Vulture Division

I have 2 examples today illustrating 2 separate weaknesses of this obsolete statistic. The first one happened on Monday and you probably heard about it as Edwin Jackson somehow injured his finger and had to come out of the game with 2 outs in the 5th, one out away from being in line for the win. He was theoretically 1 pitch away from getting a statistical pat on the bat, but instead Jason Hammel got credit for Jackson's work, or more accurately the good work of Jonny Gomes and Brendan Harris. One pitch is all that stood between one pitcher getting a win and the next guy getting the gold star.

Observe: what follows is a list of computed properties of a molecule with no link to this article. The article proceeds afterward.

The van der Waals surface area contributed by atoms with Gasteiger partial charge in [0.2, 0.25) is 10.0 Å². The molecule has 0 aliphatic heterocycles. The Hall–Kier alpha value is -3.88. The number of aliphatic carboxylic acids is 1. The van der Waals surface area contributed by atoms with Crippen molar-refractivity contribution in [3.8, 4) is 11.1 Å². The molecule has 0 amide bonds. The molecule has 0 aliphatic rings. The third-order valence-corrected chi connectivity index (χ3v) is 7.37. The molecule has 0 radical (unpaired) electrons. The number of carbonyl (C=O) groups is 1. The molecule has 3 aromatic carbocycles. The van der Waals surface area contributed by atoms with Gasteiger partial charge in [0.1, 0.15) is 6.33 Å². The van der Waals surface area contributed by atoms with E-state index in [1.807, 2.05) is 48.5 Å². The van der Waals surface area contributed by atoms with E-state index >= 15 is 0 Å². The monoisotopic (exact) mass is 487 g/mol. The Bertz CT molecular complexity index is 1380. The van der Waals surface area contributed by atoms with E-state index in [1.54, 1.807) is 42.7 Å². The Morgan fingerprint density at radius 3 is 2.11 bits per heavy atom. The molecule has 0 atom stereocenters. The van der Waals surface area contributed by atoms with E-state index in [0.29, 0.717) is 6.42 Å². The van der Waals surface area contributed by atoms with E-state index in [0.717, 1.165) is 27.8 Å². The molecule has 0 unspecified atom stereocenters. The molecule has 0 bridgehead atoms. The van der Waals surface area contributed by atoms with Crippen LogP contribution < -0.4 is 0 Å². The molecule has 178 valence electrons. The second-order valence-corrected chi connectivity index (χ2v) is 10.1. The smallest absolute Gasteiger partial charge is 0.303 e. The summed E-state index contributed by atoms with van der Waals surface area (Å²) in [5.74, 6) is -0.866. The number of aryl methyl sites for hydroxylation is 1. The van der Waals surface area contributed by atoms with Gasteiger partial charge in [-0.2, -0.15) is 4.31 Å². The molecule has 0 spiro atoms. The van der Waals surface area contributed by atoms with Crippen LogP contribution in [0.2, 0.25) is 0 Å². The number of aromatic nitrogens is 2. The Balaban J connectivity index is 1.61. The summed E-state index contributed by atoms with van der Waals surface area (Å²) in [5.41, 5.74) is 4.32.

The other example is from Sunday afternoon's Rangers/Astros tilt. Dan Wheeler took the vulture concept to a whole new level. He entered the game with 2 on, nobody out in the 8th protecting a 7-3 lead. He promptly allowed both inherited runners to score, making the score 7-5. He then gave up a 2 run homer to Frank Catalanotto which tied the game at 7. Hunter Pense and Mark Loretta attempted to bail him out by giving the Astros another 2 run lead. Amazingly Phil Garner tempted fate by leaving Wheeler in for the 9th. What does Wheeler do with his new lease on life? That's right, solo home runs for Marlon Byrd and Ian Kinsler. Tie ballgame, 9-9 going into the 10th inning. The Astros score ANOTHER 3 runs putting Wheeler in line for the win AGAIN. This time Garner wakes from his slumber and puts in Chad Qualls, who protects Wheeler's ill-gotten gains with a scoreless 10th. So let's review, Wheeler throws 2 innings, allows 3 home runs, 4 runs, all earned, a couple more inherited runners. And he still gets "credited" with the win. Hell, he only gets one blown save in the whole mess when he in fact blew 2 leads. That is the best (or worst depending on your point of view) example of why this column exists I've found thus far. It's the worst vulture performance of the season.